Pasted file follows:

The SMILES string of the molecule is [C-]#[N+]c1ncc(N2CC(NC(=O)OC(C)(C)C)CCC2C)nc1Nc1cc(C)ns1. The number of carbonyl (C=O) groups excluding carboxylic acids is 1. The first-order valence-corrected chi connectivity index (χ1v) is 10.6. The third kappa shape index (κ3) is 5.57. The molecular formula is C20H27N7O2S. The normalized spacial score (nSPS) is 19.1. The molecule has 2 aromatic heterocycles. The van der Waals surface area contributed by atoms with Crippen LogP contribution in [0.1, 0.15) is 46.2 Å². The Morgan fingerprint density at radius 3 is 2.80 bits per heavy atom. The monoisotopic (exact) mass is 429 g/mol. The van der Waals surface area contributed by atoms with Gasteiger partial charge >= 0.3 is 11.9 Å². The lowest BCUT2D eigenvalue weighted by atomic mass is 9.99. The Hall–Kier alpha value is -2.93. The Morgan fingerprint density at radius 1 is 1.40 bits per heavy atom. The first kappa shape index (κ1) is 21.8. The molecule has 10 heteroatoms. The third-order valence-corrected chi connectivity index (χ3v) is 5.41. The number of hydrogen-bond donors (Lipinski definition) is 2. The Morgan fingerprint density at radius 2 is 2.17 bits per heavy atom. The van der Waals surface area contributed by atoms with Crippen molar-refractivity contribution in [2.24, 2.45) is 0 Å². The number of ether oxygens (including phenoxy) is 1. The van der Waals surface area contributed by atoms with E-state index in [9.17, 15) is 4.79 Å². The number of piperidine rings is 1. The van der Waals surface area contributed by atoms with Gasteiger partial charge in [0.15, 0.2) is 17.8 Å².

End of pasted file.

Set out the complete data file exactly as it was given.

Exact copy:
The SMILES string of the molecule is [C-]#[N+]c1ncc(N2CC(NC(=O)OC(C)(C)C)CCC2C)nc1Nc1cc(C)ns1. The number of carbonyl (C=O) groups excluding carboxylic acids is 1. The first-order valence-corrected chi connectivity index (χ1v) is 10.6. The third kappa shape index (κ3) is 5.57. The molecular formula is C20H27N7O2S. The normalized spacial score (nSPS) is 19.1. The molecule has 2 aromatic heterocycles. The van der Waals surface area contributed by atoms with Crippen LogP contribution in [0.1, 0.15) is 46.2 Å². The Morgan fingerprint density at radius 3 is 2.80 bits per heavy atom. The monoisotopic (exact) mass is 429 g/mol. The van der Waals surface area contributed by atoms with Gasteiger partial charge >= 0.3 is 11.9 Å². The lowest BCUT2D eigenvalue weighted by atomic mass is 9.99. The Hall–Kier alpha value is -2.93. The Morgan fingerprint density at radius 1 is 1.40 bits per heavy atom. The first kappa shape index (κ1) is 21.8. The molecule has 10 heteroatoms. The third-order valence-corrected chi connectivity index (χ3v) is 5.41. The number of hydrogen-bond donors (Lipinski definition) is 2. The Morgan fingerprint density at radius 2 is 2.17 bits per heavy atom. The van der Waals surface area contributed by atoms with Crippen molar-refractivity contribution in [2.24, 2.45) is 0 Å². The number of ether oxygens (including phenoxy) is 1. The van der Waals surface area contributed by atoms with E-state index in [9.17, 15) is 4.79 Å². The number of piperidine rings is 1. The van der Waals surface area contributed by atoms with Gasteiger partial charge in [0.15, 0.2) is 17.8 Å².